There has been a great response to our GSP expiration survey so far, with responses from more than 125 companies in 28 states.

Please add your responses here before the next Friday, March 21 if you have not completed it already.

In the meantime, we wanted to provide some highlights from responses to date. The below graph shows the share of companies that responded “yes” to the question: “Has your business experienced any of the following effects from GSP expiration?” 


Clearly, lost sales is most-frequently reported impact. Nearly three-quarters of respondents reported lost sales as a result of trying to increase prices. Almost half reported bringing in less product because it is not competitive with tariffs included. Here are some of the detailed responses:

  • Our new accounts division has seen almost a 30% reduction in acquisitions since the increase in our prices has been in effect.
  • Our [confidential] division is the primary importer under GSP and sales declined by over $2 million, whereas our other division that only imports minor quantities under GSP had a sales increase of $2.7 million. I would estimate that our [confidential] division would have had a 5% increase, or about $2 million, so total estimated loss of $4 million in sales.” And that is on top of $400,000+ in GSP tariffs paid!
  • We have incurred losses of at least $1.5 million in sales from existing clients as well as new clients who have expressed an interest to buy from us, but will not unless the GSP is renewed.  They simply will not pay the additional cost.

These lost sales and potential profits impact all aspects of the business. About one third of companies reported delayed capital expenditures, meaning GSP expiration impacts many companies that do not benefit from the program directly. Here are some of the detailed responses:

  • We are a manufacturer located in the City of San Francisco, home of the most expensive labor in the USA. Our competitors are located primarily in China and India. We need to continually invest in automation technology to maintain our competitiveness, so additional duty costs are a hindrance to our ability to maintain a viable manufacturer in our market.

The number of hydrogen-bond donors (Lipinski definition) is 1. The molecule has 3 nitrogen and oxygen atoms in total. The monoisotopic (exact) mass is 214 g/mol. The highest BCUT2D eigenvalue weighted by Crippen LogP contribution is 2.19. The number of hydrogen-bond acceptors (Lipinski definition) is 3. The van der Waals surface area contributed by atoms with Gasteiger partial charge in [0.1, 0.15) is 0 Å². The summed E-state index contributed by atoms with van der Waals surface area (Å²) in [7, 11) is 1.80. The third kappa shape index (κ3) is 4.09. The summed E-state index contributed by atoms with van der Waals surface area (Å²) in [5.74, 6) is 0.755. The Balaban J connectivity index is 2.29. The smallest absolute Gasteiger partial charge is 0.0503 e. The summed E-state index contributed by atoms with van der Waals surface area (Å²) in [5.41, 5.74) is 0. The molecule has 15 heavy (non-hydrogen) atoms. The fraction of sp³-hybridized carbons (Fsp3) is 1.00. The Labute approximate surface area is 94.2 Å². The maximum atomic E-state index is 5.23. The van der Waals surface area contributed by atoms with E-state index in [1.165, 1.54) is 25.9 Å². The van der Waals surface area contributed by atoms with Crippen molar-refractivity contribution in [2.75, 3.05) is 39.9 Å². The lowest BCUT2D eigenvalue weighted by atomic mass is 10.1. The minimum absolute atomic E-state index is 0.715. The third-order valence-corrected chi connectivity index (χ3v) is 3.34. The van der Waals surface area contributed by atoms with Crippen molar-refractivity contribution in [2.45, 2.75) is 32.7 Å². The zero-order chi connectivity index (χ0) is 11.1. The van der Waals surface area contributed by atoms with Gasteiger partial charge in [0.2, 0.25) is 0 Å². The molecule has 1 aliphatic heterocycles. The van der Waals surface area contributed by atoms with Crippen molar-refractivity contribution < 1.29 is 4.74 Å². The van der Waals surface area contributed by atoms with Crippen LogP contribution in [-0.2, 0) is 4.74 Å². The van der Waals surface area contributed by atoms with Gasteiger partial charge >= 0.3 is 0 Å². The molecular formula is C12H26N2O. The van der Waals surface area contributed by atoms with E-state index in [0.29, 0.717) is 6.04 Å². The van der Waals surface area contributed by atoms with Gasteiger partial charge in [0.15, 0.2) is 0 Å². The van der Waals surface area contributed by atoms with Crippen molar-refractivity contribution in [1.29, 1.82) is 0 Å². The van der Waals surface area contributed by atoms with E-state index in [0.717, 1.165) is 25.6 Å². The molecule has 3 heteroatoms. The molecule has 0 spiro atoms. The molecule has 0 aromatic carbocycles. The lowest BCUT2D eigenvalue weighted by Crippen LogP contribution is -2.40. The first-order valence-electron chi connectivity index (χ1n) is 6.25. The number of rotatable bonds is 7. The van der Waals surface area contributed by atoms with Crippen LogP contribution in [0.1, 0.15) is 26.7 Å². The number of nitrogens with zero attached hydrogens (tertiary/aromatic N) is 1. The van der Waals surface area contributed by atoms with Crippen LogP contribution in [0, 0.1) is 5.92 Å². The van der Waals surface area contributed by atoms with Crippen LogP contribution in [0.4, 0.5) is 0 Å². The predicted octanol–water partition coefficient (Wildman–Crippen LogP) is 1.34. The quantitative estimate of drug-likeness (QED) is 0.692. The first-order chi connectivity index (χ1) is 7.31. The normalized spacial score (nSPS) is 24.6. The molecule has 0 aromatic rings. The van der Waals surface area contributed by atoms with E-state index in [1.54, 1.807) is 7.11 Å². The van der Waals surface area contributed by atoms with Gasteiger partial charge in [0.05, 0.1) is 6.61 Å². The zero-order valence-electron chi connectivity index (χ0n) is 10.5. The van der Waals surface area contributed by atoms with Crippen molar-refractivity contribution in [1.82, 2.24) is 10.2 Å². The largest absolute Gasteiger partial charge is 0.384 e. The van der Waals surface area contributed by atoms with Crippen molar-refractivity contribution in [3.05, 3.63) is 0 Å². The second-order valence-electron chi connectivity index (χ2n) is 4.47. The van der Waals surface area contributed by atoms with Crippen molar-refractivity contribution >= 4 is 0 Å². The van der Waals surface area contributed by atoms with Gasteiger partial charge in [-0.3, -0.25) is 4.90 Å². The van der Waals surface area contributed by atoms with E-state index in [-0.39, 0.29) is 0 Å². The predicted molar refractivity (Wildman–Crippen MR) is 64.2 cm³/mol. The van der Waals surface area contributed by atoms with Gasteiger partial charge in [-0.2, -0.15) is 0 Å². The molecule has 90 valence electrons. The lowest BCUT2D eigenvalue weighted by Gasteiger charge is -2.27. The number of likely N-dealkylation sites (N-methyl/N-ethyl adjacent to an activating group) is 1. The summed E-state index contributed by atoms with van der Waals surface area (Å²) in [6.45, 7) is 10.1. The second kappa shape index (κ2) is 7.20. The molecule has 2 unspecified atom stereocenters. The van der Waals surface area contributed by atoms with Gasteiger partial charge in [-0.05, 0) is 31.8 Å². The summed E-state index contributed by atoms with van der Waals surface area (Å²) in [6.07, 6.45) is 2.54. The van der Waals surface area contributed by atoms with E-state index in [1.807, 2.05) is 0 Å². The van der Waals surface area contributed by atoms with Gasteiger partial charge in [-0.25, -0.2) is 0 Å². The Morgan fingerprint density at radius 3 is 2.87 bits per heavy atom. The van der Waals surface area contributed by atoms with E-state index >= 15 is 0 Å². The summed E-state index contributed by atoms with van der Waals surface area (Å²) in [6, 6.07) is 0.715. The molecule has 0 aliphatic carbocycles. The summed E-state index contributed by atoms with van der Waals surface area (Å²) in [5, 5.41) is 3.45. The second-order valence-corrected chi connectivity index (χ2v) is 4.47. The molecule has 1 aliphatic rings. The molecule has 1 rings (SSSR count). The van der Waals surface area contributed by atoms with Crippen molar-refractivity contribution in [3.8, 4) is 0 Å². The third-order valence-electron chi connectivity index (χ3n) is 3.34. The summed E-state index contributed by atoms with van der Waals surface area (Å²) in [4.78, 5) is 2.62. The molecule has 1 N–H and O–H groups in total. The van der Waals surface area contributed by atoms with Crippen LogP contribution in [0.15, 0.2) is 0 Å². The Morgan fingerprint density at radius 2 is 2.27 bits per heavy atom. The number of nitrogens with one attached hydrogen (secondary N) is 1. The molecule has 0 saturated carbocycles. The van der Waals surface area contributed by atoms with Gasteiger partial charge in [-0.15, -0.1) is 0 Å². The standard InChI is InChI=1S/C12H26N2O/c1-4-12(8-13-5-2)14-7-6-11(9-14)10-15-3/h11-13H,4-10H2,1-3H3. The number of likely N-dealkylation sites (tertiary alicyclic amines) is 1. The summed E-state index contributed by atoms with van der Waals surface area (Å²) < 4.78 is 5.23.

• Capital expenditures for accounting software and computer hardware have been put on hold. The accounting software expenditure delay includes both the cost of the software and the hiring of a consultant to install and implement.
  • $150,000 in investments for handling and storage capacity have been delayed until further notice.”

As far as direct worker impacts, more than 30 percent of companies reported delayed hires and about one in eight companies reported both worker benefits cuts and layoffs. Here are some of the detailed responses:

  • We laid off 8 people and have not hired replacements. There was no money for Christmas bonuses or 401K funding.
  • “We lost sales because our prices are no longer competitive. We were planing to hire 2 people by the end of last year but because of the GSP expiration that increased our cost, we had to forget about it.
  • The additional costs for duties has placed pricing pressure on our product offerings and our ability to remain competitive and profitable – so much so that our monthly sales have been negatively impacted by an average of about $100,000/mo. over the last 6 months. We have suspended plans on hiring about 3 additional employees who were intended to support the segment of our business associated with these imports.

About a quarter of companies reported “other” impacts as well, such as:

  • Reduced research and development. As one chemical company wrote: “The largest impact is that we have discontinued and reduced our product development work in various areas. Product development work is expensive. It requires purchasing development equipment, test equipment, technical people, sampling, etc.  The problem with doing this is that our life blood is being innovative and bringing value to our customers. If we stop, ultimately we lose our leadership role and thus can’t maintain our competitive advantage. And then the product will move to China.
  • Personal hardship for small business owners. “The $80,000 in tariffs paid could help my company deal with the severe winter issues. Right now I have more than $60,000 in credit card debt at a high interest rate.

These responses are just the start. Unlike tariffs paid, which Congress can refund with a retroactive GSP renewal legislation, Congress cannot turn back the clock to make up for lost sales, delayed purchases, or lost employee hours.

Stay tuned for more details from the survey and again, if you haven’t taken it already, please do so here.